From the archive, originally posted by: [ spectre ]


Hanging, Beheading, Dichotomy, and Worse: The Most Macabre
Brainstorming Session Ever

The grainy Internet video of Saddam Hussein’s execution shows the grim
brutality of state sanctioned death sentences. Saddam looked dazed as
he walked up the stairs to the scaffold. It’s hard to imagine what was
going through his mind. Anger? Possibly. Remorse? Unlikely. Fear?
Certainly. Perhaps he was simply anticipating the physical sensation
of the ground giving way under his boots, the short drop, his neck
snapping, and his feet dancing on air before blackness permanently
descended over his unhooded eyes.

Is hanging a bad way to go? In the late 19th Century, after a number
of botched executions by hanging that resulted in slow strangulation
and/or decapitation, the State of New York decided to study this
question, seeking to understand the biology and physiology of death by
hanging and to determine whether a more humane method of capital
punishment could be found.

New York’s governor appointed a committee of experts to evaluate
alternatives to hanging for convicted and condemned capital murderers.
This committee became known as the “Gerry Commission,” after its
chairman, Elbridge Gerry. Elbridge Gerry of New York was the grandson
of Elbridge Gerry of Massachusetts, signer of the Declaration of
Independence and fifth vice president of the United States. The senior
Gerry is most famous for once comparing the Continental Army to his

Under Chairman Gerry’s watch, nearly three dozen deadly ideas were
brainstormed and evaluated in the Commission’s report to the

In all likelihood, the 1888 Gerry Report is the most bizarre and
grotesque report ever produced by a committee of government
bureaucrats in the US, Iraq, or anywhere else. For weeks, these plucky
public servants brainstormed, researched and categorized all the ways
of killing people they could think of. Then, they comprehensively,
deliberately, and dispassionately examined the merits of each in
alphabetical order.

In discharging their obligation, they duly considered and evaluated an
astonishing number of methods for carrying out the sentence of death.
In the end, they came up with a list. I’ve got the report and read it.
Here are some of the methods of dispatch they evaluated:

Beating to death with clubs


Blowing from a cannon (The commission became interested in this method
of execution based on reports from Indian Sepoy army in the 19th
Century. The commission notes two ways for carrying out this sentence.
First, “the condemned is lashed to the cannon’s mouth. Within two
seconds of pulling the trigger, he is blown to 10,000 atoms.”
Alternatively, “the living body of the offender is thrust into the
cannon, forming, as one might say, part of the charge.”)

Boiling (“usually in hot water but sometimes in melted sulfur, lead or
the like”)

Burying alive


Dichotomy (cutting a person in half)

Dismemberment (like dichotomy but even messier)


Exposure to wild beasts (In due diligence, the commission briefly
considered the method of execution served on female criminals in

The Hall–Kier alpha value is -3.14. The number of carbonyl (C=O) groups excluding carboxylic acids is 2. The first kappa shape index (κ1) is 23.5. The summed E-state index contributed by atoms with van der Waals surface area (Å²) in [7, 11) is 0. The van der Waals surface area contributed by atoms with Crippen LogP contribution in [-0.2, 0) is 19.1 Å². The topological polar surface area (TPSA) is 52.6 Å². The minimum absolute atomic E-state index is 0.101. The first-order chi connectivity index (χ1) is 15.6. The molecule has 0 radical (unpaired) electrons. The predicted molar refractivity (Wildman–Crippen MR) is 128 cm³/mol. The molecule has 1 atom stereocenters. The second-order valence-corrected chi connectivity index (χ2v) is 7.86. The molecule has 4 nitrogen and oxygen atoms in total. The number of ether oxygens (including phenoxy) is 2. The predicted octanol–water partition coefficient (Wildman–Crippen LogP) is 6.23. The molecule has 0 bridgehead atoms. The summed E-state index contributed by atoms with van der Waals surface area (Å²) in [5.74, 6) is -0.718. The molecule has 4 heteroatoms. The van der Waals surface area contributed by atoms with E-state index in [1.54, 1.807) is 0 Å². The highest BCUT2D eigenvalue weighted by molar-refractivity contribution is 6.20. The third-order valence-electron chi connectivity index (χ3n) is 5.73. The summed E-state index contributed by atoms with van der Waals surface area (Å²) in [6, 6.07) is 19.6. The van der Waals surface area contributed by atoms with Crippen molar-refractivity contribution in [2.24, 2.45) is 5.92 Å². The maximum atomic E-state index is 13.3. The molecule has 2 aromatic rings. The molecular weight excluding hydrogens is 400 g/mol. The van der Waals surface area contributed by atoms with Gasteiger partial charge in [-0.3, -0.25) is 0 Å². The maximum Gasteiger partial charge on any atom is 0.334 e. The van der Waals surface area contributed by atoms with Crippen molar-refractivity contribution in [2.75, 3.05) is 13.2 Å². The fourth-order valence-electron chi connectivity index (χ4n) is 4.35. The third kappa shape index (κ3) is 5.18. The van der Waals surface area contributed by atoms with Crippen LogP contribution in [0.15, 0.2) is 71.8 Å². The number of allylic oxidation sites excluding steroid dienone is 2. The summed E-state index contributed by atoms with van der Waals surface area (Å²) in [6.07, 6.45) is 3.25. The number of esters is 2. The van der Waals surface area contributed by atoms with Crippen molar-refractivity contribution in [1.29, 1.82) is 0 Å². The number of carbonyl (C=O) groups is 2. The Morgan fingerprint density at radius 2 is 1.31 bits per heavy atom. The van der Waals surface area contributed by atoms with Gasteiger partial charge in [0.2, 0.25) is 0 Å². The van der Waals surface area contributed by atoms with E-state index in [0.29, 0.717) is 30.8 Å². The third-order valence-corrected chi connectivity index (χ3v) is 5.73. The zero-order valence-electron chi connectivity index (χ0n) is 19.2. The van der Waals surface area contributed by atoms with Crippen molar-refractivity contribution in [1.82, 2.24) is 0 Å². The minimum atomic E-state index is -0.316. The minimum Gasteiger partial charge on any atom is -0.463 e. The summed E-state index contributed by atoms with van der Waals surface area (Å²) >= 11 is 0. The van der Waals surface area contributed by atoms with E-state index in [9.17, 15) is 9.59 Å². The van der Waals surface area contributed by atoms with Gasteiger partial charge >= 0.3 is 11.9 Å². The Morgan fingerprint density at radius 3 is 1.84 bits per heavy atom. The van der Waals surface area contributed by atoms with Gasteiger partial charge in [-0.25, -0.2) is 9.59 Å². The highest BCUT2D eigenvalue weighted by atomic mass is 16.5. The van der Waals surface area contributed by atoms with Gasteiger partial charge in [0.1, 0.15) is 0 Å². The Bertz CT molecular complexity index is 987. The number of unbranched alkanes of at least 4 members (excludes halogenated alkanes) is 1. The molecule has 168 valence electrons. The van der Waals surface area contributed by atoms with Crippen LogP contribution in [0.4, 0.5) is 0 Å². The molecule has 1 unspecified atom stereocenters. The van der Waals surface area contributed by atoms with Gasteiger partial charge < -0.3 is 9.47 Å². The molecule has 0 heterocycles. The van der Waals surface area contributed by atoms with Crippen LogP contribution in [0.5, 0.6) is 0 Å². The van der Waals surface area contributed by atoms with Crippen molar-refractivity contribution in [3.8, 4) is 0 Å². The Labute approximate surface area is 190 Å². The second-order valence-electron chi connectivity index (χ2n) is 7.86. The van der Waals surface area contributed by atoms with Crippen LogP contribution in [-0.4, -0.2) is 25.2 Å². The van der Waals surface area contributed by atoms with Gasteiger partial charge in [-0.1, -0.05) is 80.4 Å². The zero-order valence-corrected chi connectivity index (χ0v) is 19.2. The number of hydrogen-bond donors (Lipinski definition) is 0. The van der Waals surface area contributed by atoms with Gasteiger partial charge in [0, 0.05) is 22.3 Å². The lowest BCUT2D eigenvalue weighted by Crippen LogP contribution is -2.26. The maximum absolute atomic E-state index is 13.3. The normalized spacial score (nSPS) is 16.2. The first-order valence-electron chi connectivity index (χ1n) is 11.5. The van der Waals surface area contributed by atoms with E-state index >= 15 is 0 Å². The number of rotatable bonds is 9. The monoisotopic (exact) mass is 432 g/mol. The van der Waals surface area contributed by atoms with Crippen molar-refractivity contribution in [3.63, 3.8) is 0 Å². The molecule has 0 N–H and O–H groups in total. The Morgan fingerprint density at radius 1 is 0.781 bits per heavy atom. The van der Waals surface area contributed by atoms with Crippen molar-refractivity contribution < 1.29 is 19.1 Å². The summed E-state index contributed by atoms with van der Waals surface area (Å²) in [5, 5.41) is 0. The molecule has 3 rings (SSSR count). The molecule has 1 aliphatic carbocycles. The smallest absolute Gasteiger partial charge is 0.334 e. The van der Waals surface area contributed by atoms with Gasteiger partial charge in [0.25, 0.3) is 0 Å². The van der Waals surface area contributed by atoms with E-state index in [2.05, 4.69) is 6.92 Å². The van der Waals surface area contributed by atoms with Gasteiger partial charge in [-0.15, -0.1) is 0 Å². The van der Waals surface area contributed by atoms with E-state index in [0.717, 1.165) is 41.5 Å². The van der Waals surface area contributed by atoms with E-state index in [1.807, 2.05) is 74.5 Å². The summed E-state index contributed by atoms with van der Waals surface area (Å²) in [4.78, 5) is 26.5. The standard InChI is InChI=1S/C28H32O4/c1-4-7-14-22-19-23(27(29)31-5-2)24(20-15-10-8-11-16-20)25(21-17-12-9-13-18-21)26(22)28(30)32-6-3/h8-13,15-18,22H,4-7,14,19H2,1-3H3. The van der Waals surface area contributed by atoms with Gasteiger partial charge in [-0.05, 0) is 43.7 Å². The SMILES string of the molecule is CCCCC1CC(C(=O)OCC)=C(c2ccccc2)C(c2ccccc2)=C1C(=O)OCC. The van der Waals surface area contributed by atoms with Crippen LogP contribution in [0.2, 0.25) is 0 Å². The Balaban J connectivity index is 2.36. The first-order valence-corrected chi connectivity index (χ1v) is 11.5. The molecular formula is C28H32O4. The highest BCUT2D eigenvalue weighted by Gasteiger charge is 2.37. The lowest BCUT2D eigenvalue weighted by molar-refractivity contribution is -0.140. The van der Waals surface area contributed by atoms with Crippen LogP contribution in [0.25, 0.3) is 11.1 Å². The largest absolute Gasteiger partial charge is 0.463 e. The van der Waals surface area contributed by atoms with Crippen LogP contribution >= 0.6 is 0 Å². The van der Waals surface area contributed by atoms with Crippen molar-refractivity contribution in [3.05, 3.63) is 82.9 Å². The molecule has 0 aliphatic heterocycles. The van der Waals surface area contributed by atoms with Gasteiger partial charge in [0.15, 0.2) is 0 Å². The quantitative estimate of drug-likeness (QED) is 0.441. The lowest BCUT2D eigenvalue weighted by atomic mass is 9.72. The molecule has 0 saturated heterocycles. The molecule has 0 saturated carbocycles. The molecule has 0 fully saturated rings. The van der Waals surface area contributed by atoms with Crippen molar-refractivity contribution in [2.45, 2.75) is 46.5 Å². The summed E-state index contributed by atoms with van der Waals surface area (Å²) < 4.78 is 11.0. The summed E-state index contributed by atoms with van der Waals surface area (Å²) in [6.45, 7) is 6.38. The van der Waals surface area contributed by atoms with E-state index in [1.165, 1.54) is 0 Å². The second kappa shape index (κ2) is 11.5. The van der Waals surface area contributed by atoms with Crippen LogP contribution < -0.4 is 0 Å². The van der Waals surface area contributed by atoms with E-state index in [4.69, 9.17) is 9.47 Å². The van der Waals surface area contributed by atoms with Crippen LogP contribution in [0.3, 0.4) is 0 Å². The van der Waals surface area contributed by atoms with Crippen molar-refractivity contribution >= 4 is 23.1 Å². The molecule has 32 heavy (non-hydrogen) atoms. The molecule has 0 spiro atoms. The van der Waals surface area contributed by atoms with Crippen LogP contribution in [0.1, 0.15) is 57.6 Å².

Tonquin, (present day Vietnam). The commission noted the condemned
were “tied to a stake and in that situation delivered to an elephant
who seizes them with his trunk, throws them into the air, catches them
on his tusks, and finishes them off by trampling.”)

Lapidation (to cause death by throwing stones)

Peine forte et dure (pressing with heavy weights to stop breathing)

Pounding in a mortar. (In Proverbs 27:22, the Bible reads, “Though
thou shouldest bray a fool in a mortar among wheat with a pestle, yet
will not his foolishness depart from him.” This biblical passage
prompted a religious Gerry commission member to consider “pounding in
mortar” as a possible method of serving the death sentence.
Presumably, this procedure would involve the condemned being placed in
a large mortar or similar vessel and then pounded with an enormous
pestle. This is much the preparation of a mint julep, except a
condemned prisoner is substituted for mint leaves.)

Precipitation (throwing from a cliff)

Running the gauntlet




Use a little imagination, and you can envision the tenor of the
debates swirling around the conference table of the Gerry Commission.
On one side of the table might have been the dismemberment and
stomping elephant advocates, sniping derisively at the beheading and
garrote crowd about their relative daintiness, while the ‘blowing from
a cannon’ promoters crowed about the sure-fire nature of their choice,
as well as the state’s ability to raise funds by charging admission.

While some of these methods (e.g. boiling, crucifixion, and throwing
from a cliff) may have possessed an impressive deterrent effect, few
of them fit the commission’s objectives of speediness, humaneness, and
efficiency in execution.

Brainstorming session over, the work of winnowing out the cruel, the
unworkable, and the just plain weird began. In the end, no ideas
remained — all were considered either too cruel or weird.

“Your Commission have examined with care the accounts which exist of
the various curious modes of capital punishment. . . that have been
used. The result (is that none of these) can be considered as
embodying suggestions of improvement over that now in use in this

The felons on New York’s death row may have sighed in relief, knowing
that the whole mortar and pestle thing was off the table.

Saddam never realized what a lucky guy he was.

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